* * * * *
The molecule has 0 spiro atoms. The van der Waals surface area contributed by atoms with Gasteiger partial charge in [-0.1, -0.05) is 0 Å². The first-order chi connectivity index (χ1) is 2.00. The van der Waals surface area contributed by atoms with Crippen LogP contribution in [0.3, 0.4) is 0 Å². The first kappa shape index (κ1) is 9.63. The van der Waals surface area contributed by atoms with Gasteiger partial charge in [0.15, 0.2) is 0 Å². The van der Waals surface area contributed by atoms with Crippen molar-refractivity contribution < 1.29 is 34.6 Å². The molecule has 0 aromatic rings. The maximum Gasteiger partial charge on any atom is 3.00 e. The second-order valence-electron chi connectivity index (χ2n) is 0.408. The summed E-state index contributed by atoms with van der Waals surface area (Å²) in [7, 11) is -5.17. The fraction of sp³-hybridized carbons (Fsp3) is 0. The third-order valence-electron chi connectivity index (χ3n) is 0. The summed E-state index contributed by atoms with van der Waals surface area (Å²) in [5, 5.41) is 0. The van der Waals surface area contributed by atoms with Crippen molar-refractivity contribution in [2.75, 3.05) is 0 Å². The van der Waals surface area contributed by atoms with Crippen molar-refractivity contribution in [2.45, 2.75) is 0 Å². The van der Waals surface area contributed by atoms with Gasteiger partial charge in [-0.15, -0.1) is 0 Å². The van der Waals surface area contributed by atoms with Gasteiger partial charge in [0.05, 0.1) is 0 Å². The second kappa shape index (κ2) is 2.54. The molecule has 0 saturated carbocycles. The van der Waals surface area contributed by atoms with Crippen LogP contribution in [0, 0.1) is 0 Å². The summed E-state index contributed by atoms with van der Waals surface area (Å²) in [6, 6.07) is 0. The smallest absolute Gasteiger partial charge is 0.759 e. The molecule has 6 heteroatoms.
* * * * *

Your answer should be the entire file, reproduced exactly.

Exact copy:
The molecule has 0 spiro atoms. The van der Waals surface area contributed by atoms with Gasteiger partial charge in [-0.1, -0.05) is 0 Å². The first-order chi connectivity index (χ1) is 2.00. The van der Waals surface area contributed by atoms with Crippen LogP contribution in [0.3, 0.4) is 0 Å². The first kappa shape index (κ1) is 9.63. The van der Waals surface area contributed by atoms with Gasteiger partial charge in [0.15, 0.2) is 0 Å². The van der Waals surface area contributed by atoms with Crippen molar-refractivity contribution < 1.29 is 34.6 Å². The molecule has 0 aromatic rings. The maximum Gasteiger partial charge on any atom is 3.00 e. The second-order valence-electron chi connectivity index (χ2n) is 0.408. The summed E-state index contributed by atoms with van der Waals surface area (Å²) in [7, 11) is -5.17. The fraction of sp³-hybridized carbons (Fsp3) is 0. The third-order valence-electron chi connectivity index (χ3n) is 0. The summed E-state index contributed by atoms with van der Waals surface area (Å²) in [5, 5.41) is 0. The van der Waals surface area contributed by atoms with Crippen molar-refractivity contribution in [2.75, 3.05) is 0 Å². The van der Waals surface area contributed by atoms with Crippen molar-refractivity contribution in [2.45, 2.75) is 0 Å². The van der Waals surface area contributed by atoms with Gasteiger partial charge in [-0.15, -0.1) is 0 Å². The van der Waals surface area contributed by atoms with Gasteiger partial charge in [0.05, 0.1) is 0 Å². The second kappa shape index (κ2) is 2.54. The molecule has 0 saturated carbocycles. The van der Waals surface area contributed by atoms with Crippen LogP contribution in [0, 0.1) is 0 Å². The summed E-state index contributed by atoms with van der Waals surface area (Å²) in [6, 6.07) is 0. The smallest absolute Gasteiger partial charge is 0.759 e. The molecule has 6 heteroatoms.